Having tried out Norwegian classics like brunost and kjøttkaker, the traditional stew, lapskaus, is next in line for our resident food writer Luke Slater’s column.
Autumn or winter are seasons associated with stews. So, it’s a little risky that I attempt probably a classic Norwegian stew, lapskaus, in the middle of June. This time last week it was touching 34 degrees in London, after several days of similarly sweltering heat. Clearly, this is not prime weather for stewing, unless you want to do as much stewing as the meat and veg in the pot. In the end, I got lucky with the weather and was ‘blessed’ with weather more appropriate to late-September than midsummer – a cool, dark evening in which it rained steadily until well into the night. Almost perfect.
I will freely admit that when sourcing the recipe for lapskaus (not to be confused with the German hash of labskaus), I was a little underwhelmed with the basic ingredients. Potatoes, swede, carrots, beef, onion and – most excitingly – salt and pepper. But ultimately, it’s a stew and an historically utilitarian dish aimed at feeding the most people for the lowest cost.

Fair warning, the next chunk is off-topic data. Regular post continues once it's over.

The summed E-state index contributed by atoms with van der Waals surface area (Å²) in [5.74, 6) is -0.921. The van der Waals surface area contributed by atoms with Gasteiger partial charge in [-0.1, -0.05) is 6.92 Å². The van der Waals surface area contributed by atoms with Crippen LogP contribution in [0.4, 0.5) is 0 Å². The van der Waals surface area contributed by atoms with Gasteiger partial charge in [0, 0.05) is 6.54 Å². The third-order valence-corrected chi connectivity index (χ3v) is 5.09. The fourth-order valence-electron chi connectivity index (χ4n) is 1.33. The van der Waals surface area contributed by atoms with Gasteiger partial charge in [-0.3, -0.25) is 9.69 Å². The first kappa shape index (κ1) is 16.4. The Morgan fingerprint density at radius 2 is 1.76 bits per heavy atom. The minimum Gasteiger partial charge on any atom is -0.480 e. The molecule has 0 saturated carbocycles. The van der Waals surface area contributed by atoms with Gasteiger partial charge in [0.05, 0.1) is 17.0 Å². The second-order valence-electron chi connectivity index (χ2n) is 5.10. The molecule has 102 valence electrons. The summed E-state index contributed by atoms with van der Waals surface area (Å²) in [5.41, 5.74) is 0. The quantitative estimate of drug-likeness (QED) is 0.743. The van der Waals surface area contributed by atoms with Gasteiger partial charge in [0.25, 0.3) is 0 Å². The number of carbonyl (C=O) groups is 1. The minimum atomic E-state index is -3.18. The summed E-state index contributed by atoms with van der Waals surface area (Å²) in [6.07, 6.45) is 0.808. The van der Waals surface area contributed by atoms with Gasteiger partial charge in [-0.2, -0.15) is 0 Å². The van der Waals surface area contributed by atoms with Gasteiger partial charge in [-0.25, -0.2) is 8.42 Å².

An interesting thing about lapskaus is that it’s very similar to the English dish lobscouse (or just scouse) a stew apparently popular with sailors in Northern Europe and also the origin of the name of the dialect of Liverpool, where it was probably served in abundance.
Patience is at the heart of any stew-making and lapskaus is no exception. Once you’ve chopped the harder vegetables and put them in a broth, you wait. Then you chop the potatoes and put those in the broth and wait. Attend to it, of course, but no need to go overboard. During this process, I went from focusing on the cooking to awakening to the increasingly strong smells of the meat and vegetables stewing in the broth. By the end of it I was dipping the nearest bread I could find in the thickening broth to make imitation dumplings. I then became very eager to get the contents from the pot into a bowl and then into my mouth and it wasn’t long before I did.
The stew, which is thick, surprisingly flavourful, hearty and incredibly filling demands decent bread. I’m not sure if it’s traditionally Norwegian, but in any stew that I make, mopping it up at the end with bread is the best reward for the time spent making it. The second best reward is saving some for lunch or dinner the next day. I did exactly that.